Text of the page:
09 March 2011

Immutemur habitu, in cinere et cilicio

Decency has gone, honesty disappeared, religious devotion has fallen on bad times, and like an army on the march, the throng of all the holy virtues has withdrawn at a distance. 'All are bent on their own purposes' (Philippians 2:21), and despising every aspiration for heaven, greedily yearn for the earth. And since, as the world is coming to an end, they never cease longing for the world, it seems that after experiencing the high seas and being carried to the shore, they row in vain toward land and stubbornly try to operate the boat. And because peace and quiet are without a doubt the objective of all our effort for those who at length await a resting place, as a punishment they are worn out by their useless endeavour.

Be that as it may, the children of this world are swamped by a flood of stormy secular affairs, and they now scatter the seeds to which they are especially addicted, so that afterwards they may reap the fruits on which they had not planned. Yet as the apostle says: 'What business is it of mine to judge those who are in the world'? (1 Corinthians 5:12). We who are known to have renounced the world, who brag that we have escaped shipwreck in an earthly storm, why do we again fall back into it as if we were violently swallowed up by some whirlpool? Why do we return to those things that we have despised for the love of God, there to be rekindled by the flame of evil desire? Why are we not ashamed, at the urging of improper ambition, to resort to that which neither earthly rights nor the authority of God's law had forbidden us to have? Without the slightest provocation and of our own accord, we rashly stir up war, and now have no fear of fighting against the decisions of sacred Scripture.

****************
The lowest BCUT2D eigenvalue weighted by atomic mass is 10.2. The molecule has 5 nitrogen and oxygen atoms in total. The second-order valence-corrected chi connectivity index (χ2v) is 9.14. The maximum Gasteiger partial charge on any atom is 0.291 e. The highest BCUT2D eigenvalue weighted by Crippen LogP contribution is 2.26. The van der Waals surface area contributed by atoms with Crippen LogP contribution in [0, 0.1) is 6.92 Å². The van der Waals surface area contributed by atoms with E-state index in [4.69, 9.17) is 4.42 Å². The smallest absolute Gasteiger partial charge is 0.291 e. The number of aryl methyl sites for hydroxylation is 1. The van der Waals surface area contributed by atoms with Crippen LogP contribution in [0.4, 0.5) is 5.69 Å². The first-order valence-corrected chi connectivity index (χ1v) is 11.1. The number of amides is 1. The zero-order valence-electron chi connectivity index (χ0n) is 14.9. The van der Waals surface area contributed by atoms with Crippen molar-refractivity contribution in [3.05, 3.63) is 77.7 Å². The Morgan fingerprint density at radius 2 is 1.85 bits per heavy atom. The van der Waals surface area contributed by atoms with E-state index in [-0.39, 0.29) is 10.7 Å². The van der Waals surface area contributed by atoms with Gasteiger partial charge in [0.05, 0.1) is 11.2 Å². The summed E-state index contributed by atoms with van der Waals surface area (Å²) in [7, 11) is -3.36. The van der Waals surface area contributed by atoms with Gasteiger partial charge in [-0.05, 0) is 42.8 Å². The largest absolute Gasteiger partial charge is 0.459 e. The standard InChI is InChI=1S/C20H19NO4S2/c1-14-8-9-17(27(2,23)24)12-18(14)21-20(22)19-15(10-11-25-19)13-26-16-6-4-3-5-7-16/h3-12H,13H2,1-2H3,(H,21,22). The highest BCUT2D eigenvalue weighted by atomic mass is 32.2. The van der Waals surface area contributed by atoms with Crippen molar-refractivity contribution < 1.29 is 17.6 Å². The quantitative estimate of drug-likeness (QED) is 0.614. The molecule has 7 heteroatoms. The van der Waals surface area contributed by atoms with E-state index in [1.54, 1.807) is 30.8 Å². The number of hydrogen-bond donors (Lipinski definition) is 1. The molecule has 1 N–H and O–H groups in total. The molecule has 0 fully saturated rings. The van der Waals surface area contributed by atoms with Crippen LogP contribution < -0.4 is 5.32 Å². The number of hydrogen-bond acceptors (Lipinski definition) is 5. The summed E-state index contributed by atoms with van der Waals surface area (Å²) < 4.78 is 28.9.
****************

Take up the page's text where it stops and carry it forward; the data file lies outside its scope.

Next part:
~ Saint Peter Damian ~

'Let us change our garments for ashes and sackloth: let us fast and lament before the Lord: for plenteous in mercy is our God to forgive our sins' (Joel 2:13).